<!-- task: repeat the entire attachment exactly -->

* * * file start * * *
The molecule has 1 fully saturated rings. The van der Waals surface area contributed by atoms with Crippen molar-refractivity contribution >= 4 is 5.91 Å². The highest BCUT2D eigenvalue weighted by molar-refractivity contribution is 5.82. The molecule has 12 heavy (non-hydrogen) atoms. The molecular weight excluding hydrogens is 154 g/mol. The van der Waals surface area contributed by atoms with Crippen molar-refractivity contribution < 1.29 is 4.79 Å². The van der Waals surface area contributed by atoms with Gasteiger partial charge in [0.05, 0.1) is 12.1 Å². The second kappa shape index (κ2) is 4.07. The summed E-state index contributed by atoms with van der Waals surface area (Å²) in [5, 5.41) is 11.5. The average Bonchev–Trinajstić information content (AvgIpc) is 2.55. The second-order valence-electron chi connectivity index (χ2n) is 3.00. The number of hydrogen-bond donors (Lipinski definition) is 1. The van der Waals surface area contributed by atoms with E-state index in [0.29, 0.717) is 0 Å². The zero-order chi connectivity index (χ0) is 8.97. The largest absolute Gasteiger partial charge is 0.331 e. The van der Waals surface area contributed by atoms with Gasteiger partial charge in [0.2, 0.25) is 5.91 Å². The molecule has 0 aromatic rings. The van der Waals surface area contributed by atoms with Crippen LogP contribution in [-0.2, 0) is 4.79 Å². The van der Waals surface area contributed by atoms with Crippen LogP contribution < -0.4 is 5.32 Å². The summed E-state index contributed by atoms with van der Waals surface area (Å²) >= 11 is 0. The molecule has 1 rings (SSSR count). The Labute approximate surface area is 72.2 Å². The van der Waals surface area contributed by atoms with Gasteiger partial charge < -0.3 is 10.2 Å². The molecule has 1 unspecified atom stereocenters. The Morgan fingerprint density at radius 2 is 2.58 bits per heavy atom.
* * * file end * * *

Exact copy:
The molecule has 1 fully saturated rings. The van der Waals surface area contributed by atoms with Crippen molar-refractivity contribution >= 4 is 5.91 Å². The highest BCUT2D eigenvalue weighted by molar-refractivity contribution is 5.82. The molecule has 12 heavy (non-hydrogen) atoms. The molecular weight excluding hydrogens is 154 g/mol. The van der Waals surface area contributed by atoms with Crippen molar-refractivity contribution < 1.29 is 4.79 Å². The van der Waals surface area contributed by atoms with Gasteiger partial charge in [0.05, 0.1) is 12.1 Å². The second kappa shape index (κ2) is 4.07. The summed E-state index contributed by atoms with van der Waals surface area (Å²) in [5, 5.41) is 11.5. The average Bonchev–Trinajstić information content (AvgIpc) is 2.55. The second-order valence-electron chi connectivity index (χ2n) is 3.00. The number of hydrogen-bond donors (Lipinski definition) is 1. The van der Waals surface area contributed by atoms with E-state index in [0.29, 0.717) is 0 Å². The zero-order chi connectivity index (χ0) is 8.97. The largest absolute Gasteiger partial charge is 0.331 e. The van der Waals surface area contributed by atoms with Gasteiger partial charge in [0.2, 0.25) is 5.91 Å². The molecule has 0 aromatic rings. The van der Waals surface area contributed by atoms with Crippen LogP contribution in [-0.2, 0) is 4.79 Å². The van der Waals surface area contributed by atoms with Crippen LogP contribution < -0.4 is 5.32 Å². The summed E-state index contributed by atoms with van der Waals surface area (Å²) >= 11 is 0. The molecule has 1 rings (SSSR count). The Labute approximate surface area is 72.2 Å². The van der Waals surface area contributed by atoms with Gasteiger partial charge < -0.3 is 10.2 Å². The molecule has 1 unspecified atom stereocenters. The Morgan fingerprint density at radius 2 is 2.58 bits per heavy atom.